For example, in the 'Toy' category, if your dog weighs about 6 pounds, you should give it about 1/2 a cup a day of food.

Breed Type

Weight Range

Feeding Amount / Cup


Under 10 Pounds

Below 5 kg

1/3 cup per day if 3 pounds

1/2 cup per day if 6 pounds

3 pounds = approx. 1.5 kg

6 pounds = approx. 3 kg

10 - 20 Pounds

approx. 5 - 10 kg 

3/4 cup per day if 10 pounds

1 cup per day if 15 pounds

1 2/3 cup per day if 20 pounds

10 pounds = approx. 4.5 kg

15 pounds = approx. 7 kg 

20 pounds = approx. 9 kg

30 - 50 Pounds

approx. 13 - 23 kg 

 1 3/4 cup per day if 30 pounds

2 1/4 cup per day if 40 pounds

2 2/3 cup per day if 50 pounds

30 pounds = approx. 13.5 kg

40 pounds = approx. 18 kg 

50 pounds = approx. 22.5 kg

60 - 100+ Pounds

approx. 27 - 45kg +

 3 cup per day if 60 pounds

3 1/2 cup  per day if 70 pounds

3 3/4 cup per day if 80 pounds

4 1/4 cup per day if 90 pounds

4 1/2 cup per day if 100 pounds

Note: Add an extra 1/3 cup for every 10 pounds if your dog weighs over 100 pounds.

However, you know your dog best, and you know how much your dog can eat per day without packing on the weight.

Which leads us to the next important factor of a dog's energy usage...

Activity level of dog

One of the bigger factors in how much to feed your dog would be how active it is on a daily basis.

If your dog is active throughout the day (i.e. goes for long walks, runs around a lot, or is just a generally hyperactive furball) then it would make more sense to feed your dog a little more.

The recommended amount of daily exercise (if possible) for your dog would be between 30 minutes and 2 hours.

However, do be aware that certain breeds will need much more exercise (closer to the 2 hour mark) than others - a Husky definitely needs to run around and be active a lot more than a Chihuahua.

But that would also be at your discretion - you know your dogs better than we do.

Weight of dog

In this case, weight of the dog refers to whether your dog is in the healthy range of its breed.

For example, a male golden retriever golden retriever should be anywhere from 65 to 75 pounds (~ 30 - 35 kg). (src)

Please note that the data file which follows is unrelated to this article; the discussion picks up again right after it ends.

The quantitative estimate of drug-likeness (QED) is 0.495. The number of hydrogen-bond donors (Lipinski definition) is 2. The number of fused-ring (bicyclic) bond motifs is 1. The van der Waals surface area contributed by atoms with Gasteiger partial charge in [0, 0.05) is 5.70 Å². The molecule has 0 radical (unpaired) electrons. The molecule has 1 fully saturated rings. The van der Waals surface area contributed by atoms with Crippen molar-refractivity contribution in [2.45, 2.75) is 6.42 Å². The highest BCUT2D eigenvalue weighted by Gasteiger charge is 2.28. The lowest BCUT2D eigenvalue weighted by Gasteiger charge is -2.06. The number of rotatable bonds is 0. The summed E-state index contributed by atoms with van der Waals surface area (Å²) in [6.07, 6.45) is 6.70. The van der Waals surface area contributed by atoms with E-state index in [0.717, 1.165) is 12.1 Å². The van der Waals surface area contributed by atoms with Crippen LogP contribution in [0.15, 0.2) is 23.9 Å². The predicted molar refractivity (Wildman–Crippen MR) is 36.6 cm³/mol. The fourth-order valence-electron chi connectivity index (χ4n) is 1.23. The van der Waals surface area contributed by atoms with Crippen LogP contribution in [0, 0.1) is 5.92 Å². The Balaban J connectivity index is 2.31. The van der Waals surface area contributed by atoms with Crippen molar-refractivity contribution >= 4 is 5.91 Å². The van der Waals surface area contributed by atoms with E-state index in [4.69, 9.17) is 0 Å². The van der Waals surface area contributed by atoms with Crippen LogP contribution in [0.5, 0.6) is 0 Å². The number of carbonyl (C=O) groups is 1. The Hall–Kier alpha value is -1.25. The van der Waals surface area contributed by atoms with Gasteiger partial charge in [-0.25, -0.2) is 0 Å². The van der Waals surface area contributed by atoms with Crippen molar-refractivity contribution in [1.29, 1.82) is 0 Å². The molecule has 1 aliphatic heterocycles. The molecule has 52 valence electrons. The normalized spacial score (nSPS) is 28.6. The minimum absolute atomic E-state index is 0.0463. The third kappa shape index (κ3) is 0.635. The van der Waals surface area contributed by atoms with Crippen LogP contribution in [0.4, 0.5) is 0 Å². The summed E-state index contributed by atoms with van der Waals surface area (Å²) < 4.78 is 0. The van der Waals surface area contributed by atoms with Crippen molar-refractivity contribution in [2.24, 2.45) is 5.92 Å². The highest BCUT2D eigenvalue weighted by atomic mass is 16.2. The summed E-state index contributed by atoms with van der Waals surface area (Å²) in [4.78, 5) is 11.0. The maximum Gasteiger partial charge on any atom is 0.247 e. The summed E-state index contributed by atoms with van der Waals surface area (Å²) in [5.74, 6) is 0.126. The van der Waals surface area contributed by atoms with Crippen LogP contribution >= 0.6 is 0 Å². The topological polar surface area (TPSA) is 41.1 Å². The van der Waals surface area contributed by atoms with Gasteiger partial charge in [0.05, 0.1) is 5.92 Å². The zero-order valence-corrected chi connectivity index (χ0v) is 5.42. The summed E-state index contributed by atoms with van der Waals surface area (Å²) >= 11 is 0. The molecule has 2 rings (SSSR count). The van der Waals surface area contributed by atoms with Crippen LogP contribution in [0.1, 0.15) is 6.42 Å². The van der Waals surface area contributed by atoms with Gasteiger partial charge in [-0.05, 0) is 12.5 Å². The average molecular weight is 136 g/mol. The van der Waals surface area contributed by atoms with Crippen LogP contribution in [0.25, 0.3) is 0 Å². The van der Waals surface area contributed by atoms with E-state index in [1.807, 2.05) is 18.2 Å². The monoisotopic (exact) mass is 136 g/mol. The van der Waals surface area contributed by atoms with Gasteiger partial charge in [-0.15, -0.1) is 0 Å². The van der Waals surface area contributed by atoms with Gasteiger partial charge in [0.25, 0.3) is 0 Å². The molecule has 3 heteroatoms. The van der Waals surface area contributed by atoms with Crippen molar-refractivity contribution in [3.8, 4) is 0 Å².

If it's above 35kg then the dog is a little on the heavier side, and less food should be given - an overweight dog can cause quite a lot of health issues later on in it's life, such as:

  • Musculoskeletal problems like osteoarthritis, cruciate ligament ruptures, and intervertebral disk disease
  • Congestive heart failure
  • Labored breathing
  • Cushing’s disease
  • Skin disorders
  • Some types of cancer
  • Shortened life span
  • Reduced quality of life

Likewise, below 30kg and it might be time to add a bit of extra food into its diet so that it'll be in the healthy range again. 

Feeding Schedules

Feeding schedules also quite a large part in your dog's overall feeding - a consistent feeding schedule can help your dog maintain good digestive health and weight.

This usually sets the rhythm for your dog's hunger as well; you'll know when your dog is hungry or when he's full.

It's also a better idea than having free feeding sessions, where a dog can eat whenever it wants (more on that below)


Treats also play an important part in managing your dogs weight because all treats contain a certain amount of calories.

These calories can, and will often add up to a dog gaining quite a bit of weight over time.

It has been estimated that treats can factor in up to 10% of a dog's calorific intake, a study suggests (src)

While of course that may or may not be the case for your dog, it's better to err on the side of caution - make sure that you also account for the treats you've given your dog in a day before pouring out their main meals and overfeed them!

Health of Dog

If they seem hungry all the them but are still underweight, you might need to feed them more (some dogs really burn a lot of calories even doing nothing)

Otherwise if you're already giving them extra portions and they don't seem to gain weight, it's worth a visit to the vet, as they might have some other issues that demand immediate attention!